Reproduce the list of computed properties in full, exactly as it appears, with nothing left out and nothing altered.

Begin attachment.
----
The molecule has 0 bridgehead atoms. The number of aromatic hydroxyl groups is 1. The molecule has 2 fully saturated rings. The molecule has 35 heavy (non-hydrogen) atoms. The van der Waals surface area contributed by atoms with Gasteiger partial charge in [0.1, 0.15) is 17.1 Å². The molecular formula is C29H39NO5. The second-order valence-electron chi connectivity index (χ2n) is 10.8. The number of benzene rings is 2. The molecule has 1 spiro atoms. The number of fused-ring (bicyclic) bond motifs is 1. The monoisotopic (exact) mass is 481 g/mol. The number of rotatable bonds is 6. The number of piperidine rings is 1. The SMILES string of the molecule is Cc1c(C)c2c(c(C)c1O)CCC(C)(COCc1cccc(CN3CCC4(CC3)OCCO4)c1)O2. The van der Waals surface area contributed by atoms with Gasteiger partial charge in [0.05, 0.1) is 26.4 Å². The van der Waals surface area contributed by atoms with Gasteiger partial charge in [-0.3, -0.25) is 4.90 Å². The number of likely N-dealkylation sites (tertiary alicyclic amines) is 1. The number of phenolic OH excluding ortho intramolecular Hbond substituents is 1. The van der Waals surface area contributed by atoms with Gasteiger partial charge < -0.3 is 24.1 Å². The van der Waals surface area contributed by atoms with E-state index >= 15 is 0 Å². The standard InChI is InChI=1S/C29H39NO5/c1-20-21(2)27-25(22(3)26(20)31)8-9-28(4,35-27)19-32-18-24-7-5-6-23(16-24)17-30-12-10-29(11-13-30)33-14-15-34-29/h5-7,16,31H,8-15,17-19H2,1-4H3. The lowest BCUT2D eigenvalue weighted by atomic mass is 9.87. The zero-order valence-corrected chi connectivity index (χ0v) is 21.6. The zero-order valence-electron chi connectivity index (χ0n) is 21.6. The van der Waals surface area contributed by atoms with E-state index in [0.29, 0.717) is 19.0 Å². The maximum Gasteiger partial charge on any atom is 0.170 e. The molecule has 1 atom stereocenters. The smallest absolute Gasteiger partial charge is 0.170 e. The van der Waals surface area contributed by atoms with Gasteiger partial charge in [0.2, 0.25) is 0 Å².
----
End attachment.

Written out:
The molecule has 0 bridgehead atoms. The number of aromatic hydroxyl groups is 1. The molecule has 2 fully saturated rings. The molecule has 35 heavy (non-hydrogen) atoms. The van der Waals surface area contributed by atoms with Gasteiger partial charge in [0.1, 0.15) is 17.1 Å². The molecular formula is C29H39NO5. The second-order valence-electron chi connectivity index (χ2n) is 10.8. The number of benzene rings is 2. The molecule has 1 spiro atoms. The number of fused-ring (bicyclic) bond motifs is 1. The monoisotopic (exact) mass is 481 g/mol. The number of rotatable bonds is 6. The number of piperidine rings is 1. The SMILES string of the molecule is Cc1c(C)c2c(c(C)c1O)CCC(C)(COCc1cccc(CN3CCC4(CC3)OCCO4)c1)O2. The van der Waals surface area contributed by atoms with Gasteiger partial charge in [0.05, 0.1) is 26.4 Å². The van der Waals surface area contributed by atoms with Gasteiger partial charge in [-0.3, -0.25) is 4.90 Å². The number of likely N-dealkylation sites (tertiary alicyclic amines) is 1. The number of phenolic OH excluding ortho intramolecular Hbond substituents is 1. The van der Waals surface area contributed by atoms with Gasteiger partial charge < -0.3 is 24.1 Å². The van der Waals surface area contributed by atoms with E-state index >= 15 is 0 Å². The standard InChI is InChI=1S/C29H39NO5/c1-20-21(2)27-25(22(3)26(20)31)8-9-28(4,35-27)19-32-18-24-7-5-6-23(16-24)17-30-12-10-29(11-13-30)33-14-15-34-29/h5-7,16,31H,8-15,17-19H2,1-4H3. The lowest BCUT2D eigenvalue weighted by atomic mass is 9.87. The zero-order valence-corrected chi connectivity index (χ0v) is 21.6. The zero-order valence-electron chi connectivity index (χ0n) is 21.6. The van der Waals surface area contributed by atoms with E-state index in [0.29, 0.717) is 19.0 Å². The maximum Gasteiger partial charge on any atom is 0.170 e. The molecule has 1 atom stereocenters. The smallest absolute Gasteiger partial charge is 0.170 e. The van der Waals surface area contributed by atoms with Gasteiger partial charge in [0.2, 0.25) is 0 Å².